What is echinococcosis?
Echinococcosis or hydatid disease results from being infected with the larvae (a developing phase) of the tapeworms Echinococcus granulosus, E. multilocularis, or E. vogeli. E. granulosus is found most commonly in dogs that consume the viscera of infected sheep, but can also be found in coyotes, wolves, dingos, and jackals. E. multilocularis is found in foxes, coyotes, dogs and cats. E. vogeli has been identified only in Central and South America, and will not be discussed further.
Infection with E. granulosus results in the formation of cysts in the liver, lungs, kidney and spleen. This condition is also known as cystic hydatid disease and can usually be successfully treated with surgery. Infection with E. multilocularis results in the formation of parasitic tumors in the liver, lungs, brain, and other organs. This condition is more likely to be fatal than the disease caused by E. granulosus. It is also called alveolar hydatid disease.
Who gets echinococcosis?
Anyone can get echinococcosis by swallowing the eggs of the E. granulosus or E. multilocularis tapeworm. Echinococcal infections among humans occur worldwide, although they are rare. The primary areas where E. granulosus has been found in North America include sheep-raising regions of Utah, California, Arizona and New Mexico. The primary areas where E. multilocularis has been found in North America include the north central region from eastern Montana to central Ohio, as well as Alaska and Canada.
How is echinococcosis spread?
Dogs, coyotes, wolves, dingos and jackals get infected with E. granulosus when they eat the viscera of infected sheep or other animals. Once they become infected, they will pass the eggs in their stool. These very tiny eggs are directly infectious to other animals and humans.
Foxes, coyotes, dogs and cats get infected when they eat E. multilocularis larvae in infected rodents. Once they become infected, they will pass the eggs in their stool. These very tiny eggs are directly infectious to other animals and humans.
Humans are usually exposed to these eggs in one of two ways:
By directly ingesting food items or drinking water that is contaminated with stool from an infected animal.
By petting or having other contact with cats and dogs that are infected. These pets may shed the eggs in their stool, and their fur may be contaminated. They may also contaminate other objects, such as harnesses or leashes, which can also spread infection.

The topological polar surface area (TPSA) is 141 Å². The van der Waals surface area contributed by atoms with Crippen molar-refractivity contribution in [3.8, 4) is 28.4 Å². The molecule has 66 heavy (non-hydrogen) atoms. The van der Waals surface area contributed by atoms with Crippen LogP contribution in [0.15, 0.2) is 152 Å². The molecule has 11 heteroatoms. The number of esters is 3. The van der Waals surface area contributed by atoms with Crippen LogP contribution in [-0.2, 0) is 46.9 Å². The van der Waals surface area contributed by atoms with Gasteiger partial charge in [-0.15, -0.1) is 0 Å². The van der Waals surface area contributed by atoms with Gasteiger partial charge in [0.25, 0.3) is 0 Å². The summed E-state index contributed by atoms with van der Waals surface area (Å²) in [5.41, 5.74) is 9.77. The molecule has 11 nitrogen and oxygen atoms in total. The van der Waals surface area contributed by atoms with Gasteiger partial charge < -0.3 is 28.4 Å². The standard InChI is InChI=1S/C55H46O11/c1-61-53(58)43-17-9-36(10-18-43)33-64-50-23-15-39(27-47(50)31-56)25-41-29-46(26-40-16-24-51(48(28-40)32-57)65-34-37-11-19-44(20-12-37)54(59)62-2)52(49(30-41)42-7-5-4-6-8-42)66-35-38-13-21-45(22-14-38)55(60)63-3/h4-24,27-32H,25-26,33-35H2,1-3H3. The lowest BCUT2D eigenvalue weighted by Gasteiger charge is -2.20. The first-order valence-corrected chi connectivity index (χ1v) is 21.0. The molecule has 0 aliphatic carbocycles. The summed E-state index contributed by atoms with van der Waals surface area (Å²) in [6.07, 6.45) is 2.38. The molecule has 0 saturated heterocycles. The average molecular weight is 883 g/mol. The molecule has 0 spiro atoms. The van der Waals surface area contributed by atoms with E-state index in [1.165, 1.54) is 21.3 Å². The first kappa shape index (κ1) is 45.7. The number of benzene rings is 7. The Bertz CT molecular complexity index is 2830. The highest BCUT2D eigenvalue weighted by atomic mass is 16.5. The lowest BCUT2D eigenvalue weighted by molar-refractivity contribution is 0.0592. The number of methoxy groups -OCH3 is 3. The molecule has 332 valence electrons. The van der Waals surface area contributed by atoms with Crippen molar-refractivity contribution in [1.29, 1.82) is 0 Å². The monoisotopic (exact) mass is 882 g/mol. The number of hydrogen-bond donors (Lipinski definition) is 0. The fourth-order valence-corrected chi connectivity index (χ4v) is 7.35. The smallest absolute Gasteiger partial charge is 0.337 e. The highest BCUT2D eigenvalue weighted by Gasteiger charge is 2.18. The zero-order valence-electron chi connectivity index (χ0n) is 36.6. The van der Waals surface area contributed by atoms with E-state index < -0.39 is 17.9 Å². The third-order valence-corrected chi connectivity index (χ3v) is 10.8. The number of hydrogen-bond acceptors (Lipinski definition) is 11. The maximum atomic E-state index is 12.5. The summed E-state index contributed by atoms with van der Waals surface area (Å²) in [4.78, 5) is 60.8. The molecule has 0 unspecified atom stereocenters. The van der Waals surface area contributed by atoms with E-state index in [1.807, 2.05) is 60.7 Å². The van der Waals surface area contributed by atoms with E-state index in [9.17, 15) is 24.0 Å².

How soon after exposure do symptoms appear?
Because the cysts are usually slow-growing, infection may not produce symptoms for years. Symptoms usually reflect the size and location of the cysts.
How is echinococcosis diagnosed?
Echinococcosis is diagnosed by a blood test that can detect the presence of antibodies to the parasite. The disease may also be diagnosed by directly identifying the parasite in fluid or tissue samples.
What is the treatment for echinococcosis?
Surgery is the most common form of treatment for echinococcosis. Removal of the cyst may not be 100% effective, and medication may be necessary to keep the cyst from growing back.
How can echinococcosis be prevented?
Two steps can help prevent both kinds of echinococcosis and other diseases as well:
After handling pets, always wash your hands with soap and warm water.
Do not eat wild fruits or vegetables picked directly from the ground without careful washing or cooking.
Other steps can be taken to prevent E. granulosus:
If in an area where E. multilocularis is found, take the following precautions:
Don't touch a wild canine, dead or alive, without wearing gloves.
Don't keep wild canines as pets or encourage them to come close to your home.
Don't allow your cats and dogs to wander or to capture and eat rodents.
If you think that your pet may have eaten rodents, consult your veterinarian about the possible need for preventive treatments.
Where can I get more information?
Your personal doctor or veterinarian.
Your local health department listed in your telephone directory.
The Utah Department of Health, Bureau of Epidemiology (801) 538-6191.
UTAH DEPARTMENT OF HEALTH
BUREAU OF EPIDEMIOLOGY
This fact sheet was based on the Center for Disease Control and Prevention's Alveolar Hydatid Disease (Echinococcosis) sheet (last updated 2/2/98).